It can be difficult for new parents to tell whether their infant’s crying is caused by hunger or by the need to change their soiled diaper.
Fortunately, you can understand your baby’s meaning from their body language. As simple as an open fist can reveal a lot.
1. Arching back
If you notice your child arches their back as a reaction to pain, it’s most likely due to heartburn.
During a feeding, an infant may be full, but if they do so during colic or a digestive disorder such as GERD or acid reflux, it may also indicate that they are experiencing colic.
Additionally, they may be fatigued, upset, or frustrated, which are common explanations. A pediatrician should be consulted right away if your child is constantly crying.
2. Constant kicking
According to Claire McCarthy, M.D., assistant professor of pediatrics at Children’s Hospital Boston and Harvard Medical School, constant kicking could be a good sign.
According to McCarthy, if she appears joyful and cheerful, she probably wants to play.
If the infant is fussy, it can be a sign that something is upsetting them. Check to see what is upsetting her. Gas, a dirty diaper, or even a tight car seat can cause problems.
Dr. Catherine Nelson, a physician at Santa Clara Valley Medical Center in San Jose, California, says babies find the regular back-and-forth motion soothing.
A persistent infant’s behavior may indicate something else if it continues to make the same move for an extended period of time. “You should bring it up to your pediatrician at a checkup,” Dr. Brown advised. “If your child bangs his head for an extended period of time instead of playing with his toys or interacting with others.”
Ideally, by the time the infant is three years old, this practice should be discontinued.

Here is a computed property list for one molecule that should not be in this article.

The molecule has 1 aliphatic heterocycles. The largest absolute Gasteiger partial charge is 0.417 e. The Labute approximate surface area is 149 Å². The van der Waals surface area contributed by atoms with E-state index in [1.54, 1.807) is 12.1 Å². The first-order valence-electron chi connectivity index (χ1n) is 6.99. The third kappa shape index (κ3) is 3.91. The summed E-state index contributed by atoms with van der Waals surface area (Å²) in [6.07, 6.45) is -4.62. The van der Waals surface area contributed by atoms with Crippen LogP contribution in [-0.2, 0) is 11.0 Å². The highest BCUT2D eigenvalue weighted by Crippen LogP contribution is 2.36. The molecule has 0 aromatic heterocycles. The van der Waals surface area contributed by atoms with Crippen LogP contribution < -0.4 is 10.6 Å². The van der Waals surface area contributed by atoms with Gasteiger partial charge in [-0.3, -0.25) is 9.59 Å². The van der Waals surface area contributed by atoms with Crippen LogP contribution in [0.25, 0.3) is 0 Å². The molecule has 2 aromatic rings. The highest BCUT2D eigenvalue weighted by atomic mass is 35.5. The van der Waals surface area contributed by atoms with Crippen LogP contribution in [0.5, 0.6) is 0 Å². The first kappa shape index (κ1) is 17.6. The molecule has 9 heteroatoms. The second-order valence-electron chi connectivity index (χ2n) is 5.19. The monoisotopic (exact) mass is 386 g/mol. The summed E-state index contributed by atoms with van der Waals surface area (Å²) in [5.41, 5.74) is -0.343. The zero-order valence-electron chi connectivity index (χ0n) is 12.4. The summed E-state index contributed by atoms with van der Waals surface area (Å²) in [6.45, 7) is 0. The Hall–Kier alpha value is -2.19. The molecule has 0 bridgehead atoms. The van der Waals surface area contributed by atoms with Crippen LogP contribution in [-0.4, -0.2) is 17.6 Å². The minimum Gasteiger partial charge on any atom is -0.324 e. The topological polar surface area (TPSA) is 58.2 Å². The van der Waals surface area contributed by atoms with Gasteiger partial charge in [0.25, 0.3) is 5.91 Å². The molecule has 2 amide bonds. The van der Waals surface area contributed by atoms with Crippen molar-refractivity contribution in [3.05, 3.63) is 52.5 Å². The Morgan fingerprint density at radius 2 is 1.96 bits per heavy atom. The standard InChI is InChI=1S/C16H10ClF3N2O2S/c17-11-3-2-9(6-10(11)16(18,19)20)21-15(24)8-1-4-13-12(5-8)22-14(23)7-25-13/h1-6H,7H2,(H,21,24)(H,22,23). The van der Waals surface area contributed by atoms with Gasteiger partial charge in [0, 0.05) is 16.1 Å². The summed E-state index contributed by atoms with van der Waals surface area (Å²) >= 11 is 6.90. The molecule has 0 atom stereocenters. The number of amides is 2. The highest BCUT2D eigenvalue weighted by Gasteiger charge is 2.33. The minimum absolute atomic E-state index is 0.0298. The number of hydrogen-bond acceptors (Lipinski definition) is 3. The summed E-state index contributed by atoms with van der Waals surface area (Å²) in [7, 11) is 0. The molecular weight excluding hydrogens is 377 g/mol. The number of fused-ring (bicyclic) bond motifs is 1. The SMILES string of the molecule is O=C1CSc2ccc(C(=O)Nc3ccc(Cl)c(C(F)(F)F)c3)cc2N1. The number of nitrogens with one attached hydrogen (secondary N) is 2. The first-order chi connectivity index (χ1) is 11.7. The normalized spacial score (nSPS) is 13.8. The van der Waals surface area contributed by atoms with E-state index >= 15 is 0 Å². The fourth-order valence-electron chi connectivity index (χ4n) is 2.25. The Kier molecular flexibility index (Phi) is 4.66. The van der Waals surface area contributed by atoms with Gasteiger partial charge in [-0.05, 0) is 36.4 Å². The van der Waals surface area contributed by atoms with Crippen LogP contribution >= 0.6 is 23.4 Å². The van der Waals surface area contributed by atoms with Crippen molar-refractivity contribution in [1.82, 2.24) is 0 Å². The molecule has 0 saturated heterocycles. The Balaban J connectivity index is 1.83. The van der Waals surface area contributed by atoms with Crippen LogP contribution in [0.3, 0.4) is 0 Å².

4. Grabbing ears
When a newborn grabs their ears, it is not always a sign of an ear infection.
Many parents assume this, but often, a baby has only recently become aware of her ears, according to Dr. Nelson.
Dr. Brown adds that it is also an indication that the infant is teething as the one-year molars are beginning to emerge.
5. Clenched fist
You should take immediate action if you notice your child clenching their fists. A hungry child will clench their fists.
According to S. Michelle Long, a qualified infant nurse in New York City, “when a baby is hungry, it tightens up all over.”
6. Scrunched up knees
When a baby scrunches up their knees, he or she may have intestinal issues, such as constipation, gas, or stomach discomfort.
The position is usually a sign of stomach discomfort caused by gas, a bowel movement, or constipation, says Dr. Nelson.
Burp them slowly while giving them a gentle pat on the back to lessen their discomfort.
7. Arm jerks
A loud noise, a bright light, or a sudden movement startles the infant. By turning down the noise or the light and wrapping them in a blanket, you can help them get to sleep.
When they reach the age of three to four months, the arm jerks should stop.